Guns Akimbo (MA) - 97 minutes
At a time when millions of people around the world are streaming e-sports content every day, it's not hard to imagine a possible future with the blood-sport insanity of Jason Lei Howden's Guns Akimbo.
Nerdy videogame developer Miles (Daniel Radcliffe) is a little too fond of stirring things up on the internet with his caustic, prodding and antagonistic comments.
One night, he makes the mistake of drunkenly dropping an inflammatory barb on a broadcast of Skizm, an illegal death-match fight club streamed live to the public.
In response, Riktor (Ned Dennehy), the maniacal mastermind behind the channel, decides to force Miles' hand (or hands, as it were) and have him join the "fun".
Miles wakes to find heavy pistols bolted into his bones and learns Nix (Samara Weaving), the trigger-happy star of Skizm, is his first opponent. To make matters worse, she is at his front door.
Echoing elements of Edgar Wright's Scott Pilgrim vs the World, the Purge franchise and videogames like Smash TV and Mortal Kombat, Guns Akimbo is hilariously dark, viciously violent and chillingly prescient.
Howden foretells of a future that may soon await us: drone-captured live feeds, UFC-like competitions pushed to an extreme and online streaming platforms used for gladiatorial entertainment all around the world.
As Miles navigates the underworld of Skizm, the stakes – and the ratings – have never been higher.
Writer and director Howden has created an action film with a protagonist who really didn’t want to be an action hero.
Miles is someone who hates violence and is anti-guns – just a regular guy – who is forced by the most bizarre of circumstances to learn to fight.
Incidentally, the title is drawn from the fact that dual wielding or akimbo is the skill of using two weapons – one in each hand – during combat.
An anarchic thrill ride, set in the gamer universe, Guns Akimbo brings with it real attitude.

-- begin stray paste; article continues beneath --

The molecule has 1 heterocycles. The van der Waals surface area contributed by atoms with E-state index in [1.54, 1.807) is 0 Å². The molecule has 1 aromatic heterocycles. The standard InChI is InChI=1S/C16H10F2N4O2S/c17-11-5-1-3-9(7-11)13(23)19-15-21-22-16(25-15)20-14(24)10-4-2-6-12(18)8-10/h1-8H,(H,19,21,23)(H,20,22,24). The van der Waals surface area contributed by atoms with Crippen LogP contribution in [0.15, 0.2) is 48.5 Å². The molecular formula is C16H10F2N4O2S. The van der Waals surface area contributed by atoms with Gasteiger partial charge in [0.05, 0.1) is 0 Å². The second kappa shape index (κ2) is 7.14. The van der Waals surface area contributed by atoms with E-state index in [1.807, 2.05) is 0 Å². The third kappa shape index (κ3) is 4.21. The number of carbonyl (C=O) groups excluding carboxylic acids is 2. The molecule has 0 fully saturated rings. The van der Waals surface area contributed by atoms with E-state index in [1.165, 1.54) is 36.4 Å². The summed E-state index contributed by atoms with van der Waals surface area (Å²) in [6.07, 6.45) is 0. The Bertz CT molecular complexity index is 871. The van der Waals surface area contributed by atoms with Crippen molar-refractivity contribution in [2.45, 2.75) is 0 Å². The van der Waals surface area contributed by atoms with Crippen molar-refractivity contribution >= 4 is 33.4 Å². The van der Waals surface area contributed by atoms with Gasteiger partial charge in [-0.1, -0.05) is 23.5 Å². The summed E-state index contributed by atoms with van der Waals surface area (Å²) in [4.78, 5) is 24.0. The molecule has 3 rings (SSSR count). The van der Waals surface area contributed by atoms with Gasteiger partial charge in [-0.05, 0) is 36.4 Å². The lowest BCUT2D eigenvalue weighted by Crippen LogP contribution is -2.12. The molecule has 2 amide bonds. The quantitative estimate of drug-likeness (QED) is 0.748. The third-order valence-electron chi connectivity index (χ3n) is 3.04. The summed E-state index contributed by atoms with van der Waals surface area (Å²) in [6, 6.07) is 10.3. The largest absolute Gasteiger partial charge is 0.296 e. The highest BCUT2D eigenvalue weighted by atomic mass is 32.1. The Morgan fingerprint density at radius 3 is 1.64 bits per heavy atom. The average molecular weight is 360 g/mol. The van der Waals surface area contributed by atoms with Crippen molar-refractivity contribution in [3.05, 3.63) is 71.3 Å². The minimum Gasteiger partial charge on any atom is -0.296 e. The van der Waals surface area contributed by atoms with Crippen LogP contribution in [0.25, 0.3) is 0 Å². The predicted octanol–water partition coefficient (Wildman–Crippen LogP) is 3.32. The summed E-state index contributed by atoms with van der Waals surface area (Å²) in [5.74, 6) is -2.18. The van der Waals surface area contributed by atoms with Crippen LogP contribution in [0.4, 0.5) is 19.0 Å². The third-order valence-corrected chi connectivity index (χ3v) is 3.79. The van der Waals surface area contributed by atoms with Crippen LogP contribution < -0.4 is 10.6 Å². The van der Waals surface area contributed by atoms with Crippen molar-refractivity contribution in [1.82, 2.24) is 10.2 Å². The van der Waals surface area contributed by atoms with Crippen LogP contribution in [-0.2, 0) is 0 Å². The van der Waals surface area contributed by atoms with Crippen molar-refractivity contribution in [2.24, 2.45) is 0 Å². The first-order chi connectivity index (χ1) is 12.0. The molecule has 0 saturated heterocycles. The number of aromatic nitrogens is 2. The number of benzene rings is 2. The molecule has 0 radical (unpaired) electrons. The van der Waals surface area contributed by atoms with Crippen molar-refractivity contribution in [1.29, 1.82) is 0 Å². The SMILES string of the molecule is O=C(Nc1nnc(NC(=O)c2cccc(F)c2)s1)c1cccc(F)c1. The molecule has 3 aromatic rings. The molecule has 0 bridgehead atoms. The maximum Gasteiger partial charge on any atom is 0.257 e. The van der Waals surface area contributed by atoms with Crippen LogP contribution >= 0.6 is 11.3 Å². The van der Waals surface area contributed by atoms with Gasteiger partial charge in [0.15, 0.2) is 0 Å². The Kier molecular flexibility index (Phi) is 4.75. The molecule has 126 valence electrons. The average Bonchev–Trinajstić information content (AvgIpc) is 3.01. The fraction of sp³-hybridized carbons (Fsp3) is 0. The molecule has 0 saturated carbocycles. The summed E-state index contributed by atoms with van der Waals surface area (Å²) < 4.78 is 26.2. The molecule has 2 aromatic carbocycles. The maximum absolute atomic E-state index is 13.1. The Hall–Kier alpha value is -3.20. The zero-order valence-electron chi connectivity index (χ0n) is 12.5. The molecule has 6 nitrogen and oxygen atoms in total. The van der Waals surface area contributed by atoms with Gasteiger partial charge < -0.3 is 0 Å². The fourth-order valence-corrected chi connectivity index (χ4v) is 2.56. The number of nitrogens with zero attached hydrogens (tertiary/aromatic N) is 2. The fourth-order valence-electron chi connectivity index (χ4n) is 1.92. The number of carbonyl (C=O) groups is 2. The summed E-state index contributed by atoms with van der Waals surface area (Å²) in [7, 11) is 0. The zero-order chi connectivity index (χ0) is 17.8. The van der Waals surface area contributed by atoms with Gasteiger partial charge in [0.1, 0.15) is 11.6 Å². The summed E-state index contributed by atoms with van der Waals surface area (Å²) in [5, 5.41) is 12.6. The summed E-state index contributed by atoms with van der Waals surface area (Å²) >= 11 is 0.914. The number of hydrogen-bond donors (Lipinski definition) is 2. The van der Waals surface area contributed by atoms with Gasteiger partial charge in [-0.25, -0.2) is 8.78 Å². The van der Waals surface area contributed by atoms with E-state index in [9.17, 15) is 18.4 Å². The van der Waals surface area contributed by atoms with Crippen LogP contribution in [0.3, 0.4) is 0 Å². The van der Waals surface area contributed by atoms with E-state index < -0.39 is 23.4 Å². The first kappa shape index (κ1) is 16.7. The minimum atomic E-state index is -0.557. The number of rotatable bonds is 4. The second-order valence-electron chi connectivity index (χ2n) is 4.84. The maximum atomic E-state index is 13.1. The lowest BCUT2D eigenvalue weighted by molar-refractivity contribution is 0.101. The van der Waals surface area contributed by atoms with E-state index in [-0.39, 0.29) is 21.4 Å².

Provided you bring an open mind to a screening, you can appreciate it as much as any of the Marvel superhero adventures.
It is over the top violent, clearly ridiculous and punctuated by heavy lashings of humour, much of it jet black.
What more could a high-octane gamer want?
At its core is a mild-mannered singleton looking to win his girl back.
He is sick and tired of being bullied at work by his overbearing boss, Glenjamin (Rhys Darby), who revels at every opportunity to pick on him.
Daniel Radcliffe brings an everyman sensibility to the role of the IT specialist who gets in way over his head and that works most effectively.
By contrast, Nix adopts a take no prisoners approach – shooting everything in sight. She is the ultimate kick ass bad girl.
I also had an affinity for Miles’ ex-girlfriend, Nova (Natasha Liu Bordizzo), who is drawn into a situation she has no knowledge of.
There’s a pack mentality in terms of how fans of the live game egg on the combatants – baying for blood.
I also liked Dennehy as the real villain of the piece, aided by a particularly effective make up job.
In spite of Guns Akimbo’s innate stupidity, you find yourself invested in the outcome – a sure sign the movie is working.
Quite frankly, it really surprised me.
Director Jason Lei Howden has done a fine job with the material at hand, crafting an eminently watchable satire of popular culture, aided by the efforts of Radcliffe in particular.
Rated MA, it scores a 7½ out of 10.